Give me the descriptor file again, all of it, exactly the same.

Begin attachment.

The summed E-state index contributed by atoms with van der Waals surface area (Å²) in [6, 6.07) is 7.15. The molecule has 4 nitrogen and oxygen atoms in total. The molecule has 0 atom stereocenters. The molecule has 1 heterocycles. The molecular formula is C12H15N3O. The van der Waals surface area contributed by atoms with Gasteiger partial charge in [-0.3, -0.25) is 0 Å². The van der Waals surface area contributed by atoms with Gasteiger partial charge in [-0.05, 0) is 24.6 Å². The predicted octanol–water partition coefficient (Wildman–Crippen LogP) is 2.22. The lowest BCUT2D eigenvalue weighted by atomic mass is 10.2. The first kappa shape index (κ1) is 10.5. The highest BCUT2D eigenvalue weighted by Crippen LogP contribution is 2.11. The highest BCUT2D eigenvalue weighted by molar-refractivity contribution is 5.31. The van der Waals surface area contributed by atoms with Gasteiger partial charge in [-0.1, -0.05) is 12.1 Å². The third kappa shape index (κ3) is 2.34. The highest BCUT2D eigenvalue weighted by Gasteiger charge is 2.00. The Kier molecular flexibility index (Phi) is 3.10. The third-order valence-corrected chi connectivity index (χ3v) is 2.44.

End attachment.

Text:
The summed E-state index contributed by atoms with van der Waals surface area (Å²) in [6, 6.07) is 7.15. The molecule has 4 nitrogen and oxygen atoms in total. The molecule has 0 atom stereocenters. The molecule has 1 heterocycles. The molecular formula is C12H15N3O. The van der Waals surface area contributed by atoms with Gasteiger partial charge in [-0.3, -0.25) is 0 Å². The van der Waals surface area contributed by atoms with Gasteiger partial charge in [-0.05, 0) is 24.6 Å². The predicted octanol–water partition coefficient (Wildman–Crippen LogP) is 2.22. The lowest BCUT2D eigenvalue weighted by atomic mass is 10.2. The first kappa shape index (κ1) is 10.5. The highest BCUT2D eigenvalue weighted by Crippen LogP contribution is 2.11. The highest BCUT2D eigenvalue weighted by molar-refractivity contribution is 5.31. The van der Waals surface area contributed by atoms with Gasteiger partial charge in [-0.1, -0.05) is 12.1 Å². The third kappa shape index (κ3) is 2.34. The highest BCUT2D eigenvalue weighted by Gasteiger charge is 2.00. The Kier molecular flexibility index (Phi) is 3.10. The third-order valence-corrected chi connectivity index (χ3v) is 2.44.